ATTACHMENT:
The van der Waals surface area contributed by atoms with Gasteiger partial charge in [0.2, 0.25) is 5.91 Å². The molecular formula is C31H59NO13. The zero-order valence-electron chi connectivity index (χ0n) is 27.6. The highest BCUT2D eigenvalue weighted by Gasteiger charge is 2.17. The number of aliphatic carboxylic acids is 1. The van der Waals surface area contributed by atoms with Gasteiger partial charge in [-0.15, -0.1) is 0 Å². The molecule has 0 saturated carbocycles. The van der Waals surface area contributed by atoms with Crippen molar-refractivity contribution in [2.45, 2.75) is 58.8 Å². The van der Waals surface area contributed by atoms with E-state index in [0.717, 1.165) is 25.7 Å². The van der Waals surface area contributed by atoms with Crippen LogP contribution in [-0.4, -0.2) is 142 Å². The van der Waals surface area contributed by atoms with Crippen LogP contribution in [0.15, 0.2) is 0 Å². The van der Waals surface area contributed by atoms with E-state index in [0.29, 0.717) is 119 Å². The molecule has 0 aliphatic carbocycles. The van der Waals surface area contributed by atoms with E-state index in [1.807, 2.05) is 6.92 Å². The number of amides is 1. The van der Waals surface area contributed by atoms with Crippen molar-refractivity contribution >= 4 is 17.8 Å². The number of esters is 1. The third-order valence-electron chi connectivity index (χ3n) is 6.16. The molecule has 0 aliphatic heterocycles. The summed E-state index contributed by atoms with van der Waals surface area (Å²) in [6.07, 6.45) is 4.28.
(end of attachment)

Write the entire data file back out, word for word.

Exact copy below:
The van der Waals surface area contributed by atoms with Gasteiger partial charge in [0.2, 0.25) is 5.91 Å². The molecular formula is C31H59NO13. The zero-order valence-electron chi connectivity index (χ0n) is 27.6. The highest BCUT2D eigenvalue weighted by Gasteiger charge is 2.17. The number of aliphatic carboxylic acids is 1. The van der Waals surface area contributed by atoms with Gasteiger partial charge in [-0.15, -0.1) is 0 Å². The molecule has 0 saturated carbocycles. The van der Waals surface area contributed by atoms with Crippen molar-refractivity contribution in [2.45, 2.75) is 58.8 Å². The van der Waals surface area contributed by atoms with E-state index in [0.717, 1.165) is 25.7 Å². The van der Waals surface area contributed by atoms with Crippen LogP contribution in [-0.4, -0.2) is 142 Å². The van der Waals surface area contributed by atoms with Crippen LogP contribution in [0.15, 0.2) is 0 Å². The van der Waals surface area contributed by atoms with E-state index in [0.29, 0.717) is 119 Å². The molecule has 0 aliphatic carbocycles. The van der Waals surface area contributed by atoms with E-state index in [1.807, 2.05) is 6.92 Å². The number of amides is 1. The van der Waals surface area contributed by atoms with Crippen molar-refractivity contribution >= 4 is 17.8 Å². The number of esters is 1. The third-order valence-electron chi connectivity index (χ3n) is 6.16. The molecule has 0 aliphatic heterocycles. The summed E-state index contributed by atoms with van der Waals surface area (Å²) in [6.07, 6.45) is 4.28.